ACEA: European charging infrastructure growing slower than EV demand
02 November 2020
2 November 2020
The charging infrastructure for electric vehicles (EVs) in the EU still falls far below what is needed, and remains unevenly distributed across member states despite strong growth, says the European Automobile Manufacturers’ Association (ACEA).
The findings come from ACEA’s just-published second edition of its annual study, ′Making the Transition to Zero-Emission Mobility’, which tracks progress on the development of the charging network and the incentives that are needed to support the uptake of EVs.
The research shows that sales of electrically-chargeable cars (battery-electric vehicles and plug-in hybrids) in the EU increased by 110% between 2017 and 2019. During the same period, however, the number of charging points grew by just 58%, to under 200,000 in 2019. This clearly highlights that investment in the charging infrastructure is not rising as quickly as sales of EVs.
′In order to drive the shift to zero- and low-emission vehicles, governments across the EU need to ramp up investments in charging and refuelling infrastructure, and need to put in place meaningful and sustainable incentives to stimulate sales of alternatively-powered vehicles,’ ACEA said in a statement on the key findings of the report.
′This is potentially very dangerous, as we could soon reach a point where growth of electric-vehicle uptake stalls if consumers conclude there are simply not enough charging points where they need to travel, or that they have to queue too long for a fast charger,’ ACEA director general Eric-Mark Huitema said.
Limited fast charging, uneven distribution
ACEA’s analysis reveals that, in 2019, only one in seven charging points in the EU was a fast charger. Only 28,586 charging points were suitable for fast charging, i.e. with a capacity of â‰¥22kW, whereas the vast majority, 171,239 points, were chargers with capacity of <22kW. Moreover, ACEA cautioned that many of the ′normal’ charging points that are included in EU statistics are ′common-or-garden, low-capacity power sockets that are not suitable for charging vehicles at an acceptable speed, such as ordinary power outlets in garages.’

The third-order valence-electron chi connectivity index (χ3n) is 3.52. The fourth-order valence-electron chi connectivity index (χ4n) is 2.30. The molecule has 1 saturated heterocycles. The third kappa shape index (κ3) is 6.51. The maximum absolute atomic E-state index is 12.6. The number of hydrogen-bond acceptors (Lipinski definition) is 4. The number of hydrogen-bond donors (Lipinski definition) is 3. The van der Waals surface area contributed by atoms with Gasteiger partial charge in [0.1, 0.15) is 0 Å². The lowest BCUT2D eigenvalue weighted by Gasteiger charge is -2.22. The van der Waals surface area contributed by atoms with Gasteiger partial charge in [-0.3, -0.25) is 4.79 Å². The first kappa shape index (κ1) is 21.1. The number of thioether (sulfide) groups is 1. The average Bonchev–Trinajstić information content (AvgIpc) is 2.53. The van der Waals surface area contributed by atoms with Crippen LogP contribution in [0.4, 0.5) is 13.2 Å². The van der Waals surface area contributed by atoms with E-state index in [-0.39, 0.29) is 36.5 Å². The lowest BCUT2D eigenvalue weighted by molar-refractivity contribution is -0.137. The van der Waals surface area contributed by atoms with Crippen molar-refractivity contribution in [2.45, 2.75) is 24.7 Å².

Another key finding of ACEA’s report is that the charging infrastructure remains highly unevenly distributed throughout the EU. Four countries covering just 27% of the region’s surface area – the Netherlands, Germany, France and the UK – accounted for more than 75% of all charging points in 2019. The country with the greatest infrastructure, the Netherlands, had over 1,000 times more charging points than the country with the weakest infrastructure – Cyprus, with just 38 charging points.
EV uptake correlated with GDP
ACEA’s report also reiterates that the uptake of EVs is ′directly correlated to a country’s GDP per capita, showing that affordability is a major barrier to consumers.’ All countries with an EV share of less than 1% have a GDP below €30,000, including EU member states in Central and Eastern Europe, but also Italy and Greece. 80% of all electric cars sold in 2019 were in just six EU countries, with some of the highest GDPs, according to the report.
ACEA has been calling on the European Commission to fast track the review of the EU Alternative Fuels Infrastructure Directive as part of its COVID-19 recovery plan, including ′clear and binding deployment targets for all member states.’ Huitema emphasised that ′with Europe’s higher climate ambitions in mind, there is now an even greater urgency to upgrade the infrastructure requirements for all alternative vehicles.’
According to conservative estimates by the European Commission, at least 2.8 million charging points will be needed by 2030. This equates to a 14-fold increase compared to 2019. Last year, LeasePlan called for one million charging stations by 2025. Autovista Group’s Daily Brief journalist, Tom Geggus, recently spoke with industry insiders to discover how electromobility is changing fleets.